Biodiversity & Conservation

, Volume 11, Issue 6, pp 947–957 | Cite as

Polypore fungal diversity and host density in a moist tropical forest

  • Gregory S. Gilbert
  • Astrid Ferrer
  • Julieta Carranza


In a moist tropical forest in Panama, the wood-decay polyporefungi comprise many rare species (more than half found only once) andexhibit diversity that exceeds that of the supporting tree community.The most abundant fungal species were non-specialists, each found onseveral host species from multiple plant families. In diverse fungalcommunities, each of many species should infect a given host species ina density-dependent manner, so that the infected proportion of a hostpopulation should increase with host density. Applied across hostspecies, hosts with denser populations should support greater fungaldiversity. For 10 tree species, fungal incidence and diversity increasedwith abundance of the host in the community, consistent withacross-species density-dependent infection. Fungal diversity associatedwith individual trunks did not, however, vary with host-species density.Both host density and persistence of decaying logs may be important indetermining fungal diversity associated with tree species.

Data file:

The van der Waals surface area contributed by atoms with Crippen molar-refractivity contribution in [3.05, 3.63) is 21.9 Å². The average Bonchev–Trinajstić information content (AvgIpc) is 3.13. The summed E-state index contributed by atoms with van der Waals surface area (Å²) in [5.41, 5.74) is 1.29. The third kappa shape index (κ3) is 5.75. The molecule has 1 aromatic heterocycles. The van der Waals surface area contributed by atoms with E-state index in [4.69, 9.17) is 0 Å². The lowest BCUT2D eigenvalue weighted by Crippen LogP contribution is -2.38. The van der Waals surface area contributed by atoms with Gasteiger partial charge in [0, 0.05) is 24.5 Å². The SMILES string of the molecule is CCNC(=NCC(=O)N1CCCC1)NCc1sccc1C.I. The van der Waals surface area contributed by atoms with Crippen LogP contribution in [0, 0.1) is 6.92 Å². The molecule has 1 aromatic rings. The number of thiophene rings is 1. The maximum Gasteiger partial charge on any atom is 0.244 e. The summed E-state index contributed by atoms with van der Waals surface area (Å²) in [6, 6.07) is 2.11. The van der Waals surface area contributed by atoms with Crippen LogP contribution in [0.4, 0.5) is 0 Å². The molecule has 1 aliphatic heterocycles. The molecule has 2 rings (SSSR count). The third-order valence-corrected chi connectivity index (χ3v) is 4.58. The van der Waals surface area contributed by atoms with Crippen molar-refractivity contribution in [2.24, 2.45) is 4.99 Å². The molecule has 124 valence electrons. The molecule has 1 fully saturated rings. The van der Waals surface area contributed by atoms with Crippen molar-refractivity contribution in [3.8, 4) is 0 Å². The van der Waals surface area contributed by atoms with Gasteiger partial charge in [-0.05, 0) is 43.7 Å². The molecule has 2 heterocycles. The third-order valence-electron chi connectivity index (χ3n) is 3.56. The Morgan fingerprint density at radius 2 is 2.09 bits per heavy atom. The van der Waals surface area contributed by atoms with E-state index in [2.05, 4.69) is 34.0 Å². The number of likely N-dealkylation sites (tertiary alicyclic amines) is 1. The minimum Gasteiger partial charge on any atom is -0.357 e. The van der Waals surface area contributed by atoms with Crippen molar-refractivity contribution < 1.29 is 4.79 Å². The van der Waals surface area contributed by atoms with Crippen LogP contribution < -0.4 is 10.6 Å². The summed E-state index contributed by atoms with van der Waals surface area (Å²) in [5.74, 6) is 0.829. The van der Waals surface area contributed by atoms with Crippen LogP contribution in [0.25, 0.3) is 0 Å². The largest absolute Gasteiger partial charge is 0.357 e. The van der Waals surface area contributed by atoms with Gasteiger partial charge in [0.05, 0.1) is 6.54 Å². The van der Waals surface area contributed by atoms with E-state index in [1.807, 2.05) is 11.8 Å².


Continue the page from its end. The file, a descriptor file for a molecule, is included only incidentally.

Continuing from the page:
Barro Colorado Island Density dependence Fungi Panama Polypores 


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Copyright information

© Kluwer Academic Publishers 2002

Authors and Affiliations

  • Gregory S. Gilbert
    • 1
  • Astrid Ferrer
    • 2
  • Julieta Carranza
    • 3
  1. 1.Department of Environmental StudiesUniversity of CaliforniaSanta CruzUSA
  2. 2.Smithsonian Tropical Research InstituteBalboa, AncónRepublic of Panama
  3. 3.Universidad de Costa RicaEscuela de BiologíaSan PedroCosta Rica

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